Unsurprisingly, D’Andre Swift came off of the board very early on Day 2 of the NFL Draft to the Lions at 35 overall. Detroit has been searching for a running mate for Kerryon Johnson and GM Bob Quinn said post-draft that he views Swift as a “different type of back” than Johnson and that both “complement each other well.” HC Matt Patricia and OC Darrell Bevell have both signaled they want to have at least two backs heavily involved in their offense and now, on paper, they have a talented tandem in Swift and Johnson.
Before we get into the possible fantasy ramifications of a Lions backfield by committee for 2020 and beyond, let’s take a look at how D’Andre Swift fared in yards created.
After studying Swift, it was abundantly clear that he can win in all three phases -- on the ground, as a receiver, and as a protector.
Swift is a highly polished sustaining runner that showed a consistent ability to create yards on his own. Swift created five or more yards on 34% of his carries last year and that efficient clip puts him in a similar conversation of former yards created standouts like Kareem Hunt (35%) and Alvin Kamara (36%). Georgia’s offensive line was one of the best in the nation last year, but Swift showed a refined sense of patience and vision to isolate and burst through holes quickly when they opened up. And, once he gets to the second-level, Swift exhibits high-level elusiveness, suddenness, and underrated leg drive to fight through contact. Only Clyde Edwards-Helaire (0.42) and Zack Moss (0.40) forced more missed tackles per rush than Swift (0.39) in this class.
Swift is also one of the best outside-zone runners I’ve personally studied coming out of college and it’s one of the reasons I hope the Lions view him as their featured back. I never go out my way to make comparisons to other backs, but it was hard not to see Dalvin Cook in Swift’s game as both were highly effective backs rushing off-tackle. Cook created an absurd 7.7 yards created per rush on his off-tackle carries in college while Swift posted an impressive 6.4 YC/A on outside carries last year. Swift’s short-area quickness and explosive but controlled movement ability will make him a lethal off-tackle runner in the NFL.
Because Georgia was a run-first team and had a lot of weapons to get the ball to, Swift “only” caught 24 balls in 2019 -- but his separation ability and ball-tracking skills were always on display when he got opportunities. On 92 targets, Swift ended his college career with 75/666/5 receiving, which is eerily similar to what Alvin Kamara accomplished on similar volume at Tennessee (76/694/7 on 94 targets). Kamara was far more efficient in my charting -- he earned 2.8 receiving yards per route while Swift averaged 1.1 YPRR -- but the Lions would be wise to unleash Swift in the passing game.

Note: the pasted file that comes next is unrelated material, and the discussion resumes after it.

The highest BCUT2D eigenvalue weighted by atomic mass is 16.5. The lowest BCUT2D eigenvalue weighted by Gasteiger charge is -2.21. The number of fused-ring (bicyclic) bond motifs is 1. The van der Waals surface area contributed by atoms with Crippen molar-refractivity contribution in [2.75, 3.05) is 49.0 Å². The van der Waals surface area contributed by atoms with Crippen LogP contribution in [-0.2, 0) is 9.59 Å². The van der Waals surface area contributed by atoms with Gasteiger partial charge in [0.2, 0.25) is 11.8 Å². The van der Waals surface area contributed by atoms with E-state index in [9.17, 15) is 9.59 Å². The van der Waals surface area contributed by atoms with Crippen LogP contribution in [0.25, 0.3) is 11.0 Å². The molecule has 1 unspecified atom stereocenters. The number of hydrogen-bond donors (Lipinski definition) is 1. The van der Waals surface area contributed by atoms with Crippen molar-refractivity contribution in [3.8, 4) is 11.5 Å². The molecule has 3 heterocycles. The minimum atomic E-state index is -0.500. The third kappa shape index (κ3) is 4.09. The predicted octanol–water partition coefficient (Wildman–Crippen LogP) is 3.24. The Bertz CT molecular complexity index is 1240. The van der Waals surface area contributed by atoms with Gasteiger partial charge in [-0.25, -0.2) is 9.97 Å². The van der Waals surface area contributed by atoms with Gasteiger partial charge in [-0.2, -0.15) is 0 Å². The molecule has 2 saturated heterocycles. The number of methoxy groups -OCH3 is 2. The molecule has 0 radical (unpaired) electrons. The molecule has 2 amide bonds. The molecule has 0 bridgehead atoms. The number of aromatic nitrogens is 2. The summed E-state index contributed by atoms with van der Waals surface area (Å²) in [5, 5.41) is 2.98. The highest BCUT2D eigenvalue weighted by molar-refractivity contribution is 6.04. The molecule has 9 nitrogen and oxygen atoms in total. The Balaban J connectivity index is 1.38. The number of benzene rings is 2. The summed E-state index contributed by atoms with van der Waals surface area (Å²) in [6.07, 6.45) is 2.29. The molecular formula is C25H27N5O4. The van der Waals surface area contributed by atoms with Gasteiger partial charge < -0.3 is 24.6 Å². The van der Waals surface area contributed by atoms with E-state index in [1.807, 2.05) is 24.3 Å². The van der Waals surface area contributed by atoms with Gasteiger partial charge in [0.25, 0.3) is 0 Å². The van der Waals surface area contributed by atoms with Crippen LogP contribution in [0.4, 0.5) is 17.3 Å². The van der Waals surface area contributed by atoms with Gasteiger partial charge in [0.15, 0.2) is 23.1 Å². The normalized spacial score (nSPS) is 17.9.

And finally, Swift was the best pass-blocking back in the class. His 90% pass protection execution rate was slightly better than Zack Moss (88%) for the class lead. Not only should Swift be immediately entrusted with a big role as a receiver, but he showed a natural ability to square up and punish oncoming defenders.
Swift vs. Johnson
Kerryon Johnson has certainly improved since entering the NFL, but as college prospects, I think it’s important to note that D’Andre Swift and Johnson are in two different tiers in terms of talent. Here’s a quick side-by-side look at how Swift and Johnson stacked up against each other in Yards Created:
|Yards Created Stat
|YC per rush
|Carries that create 5+ yards (%)
|Missed tackles per carry
|Yards gained per route run
|Pass protection execution%
The concerns for Swift in fantasy football are pretty straight-forward. Both Matt Patricia and Darrell Bevell have been saying they believe in a committee approach at RB since last summer, so Kerryon Johnson is still going to command a role on early-downs. And, Bevell’s tendency to not use his backs in the passing game is equally concerning.
Bevell has been an offensive coordinator for 13 seasons and only given a running back more than 60 targets… once. And it was back in 2006. In fact, an individual running back has never seen more than 12% of his team’s targets in any season Bevell has been an offensive coordinator. For reference, 19 different running backs saw at least 12% of their team’s targets last season and 12 of them (63%) finished the season as a fantasy RB2 (top-24) or better.
Just last year in his first season as OC of the Lions, Kerryon Johnson was averaging a lowly 2.6 targets per contest in his first five games before getting hurt (41-target full-season pace). Over the entire 2019 season, the Lions targeted their running backs in the passing game on just 15% of their total pass attempts -- which tied for the 10th-lowest rate in the league. In theory, rational team-building would suggest that you don’t take a player of Swift’s caliber without a firm plan in place, but Bevell’s past tendencies combined with a committee approach suggests that Swift will not be a high-volume pass catcher in his rookie season.
Even though his landing spot was disappointing -- especially compared to Edwards-Helaire in KC, Taylor in Indy, and Dobbins in Baltimore -- Swift is already a more versatile back than Johnson. And, if Matt Patricia can’t turn the Lions around this season, it’s possible that Detroit could go through a regime change that might view Swift as a featured back in the future. It’s very possible that the talented Swift will be a great buy-low in 2021.
For now, we are collectively low on Swift’s fantasy stock. Our staff has ranked Swift at RB5 for rookie dynasty drafts and we have him at RB30 in our first run of season-long projections, which is well below Swift’s early ADP (RB22) in Best Ball 10s.